Rhythmanalysis

Here are 2 attempts of a rhythmanalysis done by recording the sounds of a space as well as recording my perception of the rhythms in the space.

1) Knox Hall – UB North campus – 2nd floor sitting in between room 104 and 20.

2) University Station – UB South campus – Subway stop

KNOX – 100% speed

KNOX – 600% speed

UNIVERSITY STATION – 100% speed

UNIVERSITY STATION – 600% speed

KNOX – explanation of perceptible rhythms

Immediately I can hear the mechanical buzzing of a building – heating/cooling systems, vending machines.

There is a constant flow of people; a combination of conversation, swishing of winter jackets, and a tap-thump-smacking of footsteps: a flow that fluctuates rapidly.

The sound is rather warm, slight reverberation, along with the constant drone of the vending machines down below. A quiet presence of people can be heard from all over, reverberating into each other.

People preoccupied in their own business – eating while walking, listening to music, typing on a cell phone.

Every few minutes there is more noise than usual; it dissipates within a few seconds.

There are many different footstep sounds, more than I can describe in words.

The cacophony of footsteps fills the space.

There is almost complete silence, except for the buzz within the space.

A rhythm begins to become apparent in the space. It is not fast, but not too slow. It fluctuates between a normal state of a few people walking throughout and a state of flux with groups of people talking loudly with each other, usually on the lower level. This flux occurs for only a minute at a time, if that long.

 

UNIVERSITY STATION – explanation of perceptible rhythms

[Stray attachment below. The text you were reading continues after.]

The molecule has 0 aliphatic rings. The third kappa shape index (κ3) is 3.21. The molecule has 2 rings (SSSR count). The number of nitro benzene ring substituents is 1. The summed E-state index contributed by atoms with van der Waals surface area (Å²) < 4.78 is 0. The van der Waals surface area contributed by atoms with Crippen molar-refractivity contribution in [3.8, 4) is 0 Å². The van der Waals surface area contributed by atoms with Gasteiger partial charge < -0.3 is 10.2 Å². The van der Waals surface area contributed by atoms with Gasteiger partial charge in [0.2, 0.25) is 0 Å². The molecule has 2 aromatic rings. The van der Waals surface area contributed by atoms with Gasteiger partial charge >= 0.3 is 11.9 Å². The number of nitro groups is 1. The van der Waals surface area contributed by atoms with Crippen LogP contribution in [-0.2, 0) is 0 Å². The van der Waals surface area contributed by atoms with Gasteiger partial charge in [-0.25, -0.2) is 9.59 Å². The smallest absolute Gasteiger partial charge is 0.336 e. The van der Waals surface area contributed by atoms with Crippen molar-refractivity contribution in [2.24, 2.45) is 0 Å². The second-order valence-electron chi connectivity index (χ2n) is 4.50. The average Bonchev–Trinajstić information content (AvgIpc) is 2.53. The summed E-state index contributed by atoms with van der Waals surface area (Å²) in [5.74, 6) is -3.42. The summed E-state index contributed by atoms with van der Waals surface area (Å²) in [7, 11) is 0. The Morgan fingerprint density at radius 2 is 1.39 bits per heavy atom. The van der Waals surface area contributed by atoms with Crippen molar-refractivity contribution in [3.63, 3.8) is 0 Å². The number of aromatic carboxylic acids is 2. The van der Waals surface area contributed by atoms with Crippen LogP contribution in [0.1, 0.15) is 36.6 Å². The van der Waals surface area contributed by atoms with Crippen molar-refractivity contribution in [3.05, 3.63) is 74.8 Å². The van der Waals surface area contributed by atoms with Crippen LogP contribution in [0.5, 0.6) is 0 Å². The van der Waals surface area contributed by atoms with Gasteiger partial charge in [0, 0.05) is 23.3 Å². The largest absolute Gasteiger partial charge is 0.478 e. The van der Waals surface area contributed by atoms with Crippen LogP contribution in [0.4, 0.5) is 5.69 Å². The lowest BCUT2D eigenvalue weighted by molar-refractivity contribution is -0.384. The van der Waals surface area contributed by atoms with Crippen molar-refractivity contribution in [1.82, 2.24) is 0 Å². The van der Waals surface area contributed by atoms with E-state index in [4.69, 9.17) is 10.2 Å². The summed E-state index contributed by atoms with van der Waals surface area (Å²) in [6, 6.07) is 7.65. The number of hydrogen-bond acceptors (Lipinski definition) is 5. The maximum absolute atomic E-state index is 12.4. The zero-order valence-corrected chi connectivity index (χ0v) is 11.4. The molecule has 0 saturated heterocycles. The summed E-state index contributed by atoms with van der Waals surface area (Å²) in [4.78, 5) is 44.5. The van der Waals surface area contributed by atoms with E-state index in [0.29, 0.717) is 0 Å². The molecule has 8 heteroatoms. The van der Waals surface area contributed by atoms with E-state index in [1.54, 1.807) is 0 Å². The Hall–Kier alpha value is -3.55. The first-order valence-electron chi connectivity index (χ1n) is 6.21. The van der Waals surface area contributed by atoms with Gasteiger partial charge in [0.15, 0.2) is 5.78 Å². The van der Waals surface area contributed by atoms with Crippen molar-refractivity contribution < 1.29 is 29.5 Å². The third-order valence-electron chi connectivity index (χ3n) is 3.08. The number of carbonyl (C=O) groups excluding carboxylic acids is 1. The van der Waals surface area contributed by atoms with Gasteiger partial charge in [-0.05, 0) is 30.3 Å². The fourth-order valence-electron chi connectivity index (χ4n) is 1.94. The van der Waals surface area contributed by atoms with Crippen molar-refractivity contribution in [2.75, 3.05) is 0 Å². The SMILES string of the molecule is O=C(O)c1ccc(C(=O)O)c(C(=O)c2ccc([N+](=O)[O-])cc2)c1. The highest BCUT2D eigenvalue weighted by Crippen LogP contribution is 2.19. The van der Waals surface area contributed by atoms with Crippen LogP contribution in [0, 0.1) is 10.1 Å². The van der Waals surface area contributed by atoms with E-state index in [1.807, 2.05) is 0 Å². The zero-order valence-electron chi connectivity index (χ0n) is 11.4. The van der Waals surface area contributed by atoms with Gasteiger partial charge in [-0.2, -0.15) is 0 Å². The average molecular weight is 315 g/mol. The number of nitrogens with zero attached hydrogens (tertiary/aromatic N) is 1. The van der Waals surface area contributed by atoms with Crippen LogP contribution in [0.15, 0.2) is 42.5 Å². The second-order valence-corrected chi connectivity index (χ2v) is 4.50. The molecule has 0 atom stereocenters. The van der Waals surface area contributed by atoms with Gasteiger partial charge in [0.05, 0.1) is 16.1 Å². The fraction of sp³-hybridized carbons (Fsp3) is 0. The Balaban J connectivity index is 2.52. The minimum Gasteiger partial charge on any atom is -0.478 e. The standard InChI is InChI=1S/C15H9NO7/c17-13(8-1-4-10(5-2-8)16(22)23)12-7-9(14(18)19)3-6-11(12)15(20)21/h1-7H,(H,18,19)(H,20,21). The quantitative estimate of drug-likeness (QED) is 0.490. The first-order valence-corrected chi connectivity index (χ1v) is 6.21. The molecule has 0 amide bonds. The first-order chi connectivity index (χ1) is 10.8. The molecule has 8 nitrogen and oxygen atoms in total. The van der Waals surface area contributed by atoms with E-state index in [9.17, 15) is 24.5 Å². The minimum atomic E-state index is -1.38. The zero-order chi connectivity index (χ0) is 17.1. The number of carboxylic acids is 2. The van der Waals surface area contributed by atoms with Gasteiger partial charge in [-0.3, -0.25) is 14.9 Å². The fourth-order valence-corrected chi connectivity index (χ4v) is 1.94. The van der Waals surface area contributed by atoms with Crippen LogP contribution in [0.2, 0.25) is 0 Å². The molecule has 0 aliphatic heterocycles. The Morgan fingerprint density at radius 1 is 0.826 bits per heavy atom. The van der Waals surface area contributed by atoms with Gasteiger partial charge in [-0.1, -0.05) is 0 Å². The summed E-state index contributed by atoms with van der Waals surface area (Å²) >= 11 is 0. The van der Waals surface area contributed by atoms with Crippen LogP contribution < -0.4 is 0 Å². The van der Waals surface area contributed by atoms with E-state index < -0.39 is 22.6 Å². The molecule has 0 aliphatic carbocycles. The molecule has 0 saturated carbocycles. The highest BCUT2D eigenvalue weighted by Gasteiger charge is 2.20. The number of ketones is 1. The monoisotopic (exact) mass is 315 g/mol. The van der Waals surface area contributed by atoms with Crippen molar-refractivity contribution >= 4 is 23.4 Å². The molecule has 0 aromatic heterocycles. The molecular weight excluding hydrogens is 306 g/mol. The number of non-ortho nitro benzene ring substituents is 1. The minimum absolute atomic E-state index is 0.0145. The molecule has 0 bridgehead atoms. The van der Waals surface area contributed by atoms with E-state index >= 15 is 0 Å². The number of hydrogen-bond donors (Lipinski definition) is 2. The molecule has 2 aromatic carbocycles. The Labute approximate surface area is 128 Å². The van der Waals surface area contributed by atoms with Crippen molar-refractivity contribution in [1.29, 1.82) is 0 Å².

The mechanical screeches are overwhelming in this space.

Buzz, whistle, ring, moan (cyclical), clattering, all at the same time.

The wind brushes very slowly through the tunnel

There is a very loud constant buzz, almost like a light bulb as it is about to burn out.

Some of the train sounds fade as other become more apparent, they cycle – taking turns.

The bells go off, the doors close, and the train rides away.

The wind is extreme now as the train screeches down the track, fading into the distance

The lights dim slightly

It is now almost completely silent except for one lady walking with a rolling walker

Two people in the space begin to talk

She sighs slowly

I can now hear the elevators in the distance without the overbearing sound of the waiting train

A few moments after the train leaves, a sound can be heard down the track. It is a mechanical sound.

A drone in the distance can be heard, getting louder as the wind grows stronger

The drone gets louder, with rumbles-bangs-and thumps, it is climactic

The train rolls in, the breaks can be heard depressurizing

And it stops, beeps, and the doors open.

A large flow of people pour out of the train.

The rhythm thus far is not smooth; it is slow with bursts of extreme energy, and very calculated. It is very repetitive.

 

One Response to Rhythmanalysis

  1. [...] Rhythmanalysis – images I recently made a post about a rhythmanalysis of both the University Station subway stop as well as Knox Hall on North Campus at UB here: http://adamlaskowitz.com/blog/?p=282 [...]

Leave a Reply

Your email address will not be published. Required fields are marked *

*

You may use these HTML tags and attributes: <a href="" title=""> <abbr title=""> <acronym title=""> <b> <blockquote cite=""> <cite> <code> <del datetime=""> <em> <i> <q cite=""> <strike> <strong>

 

November 2019
M T W T F S S
« Apr    
 123
45678910
11121314151617
18192021222324
252627282930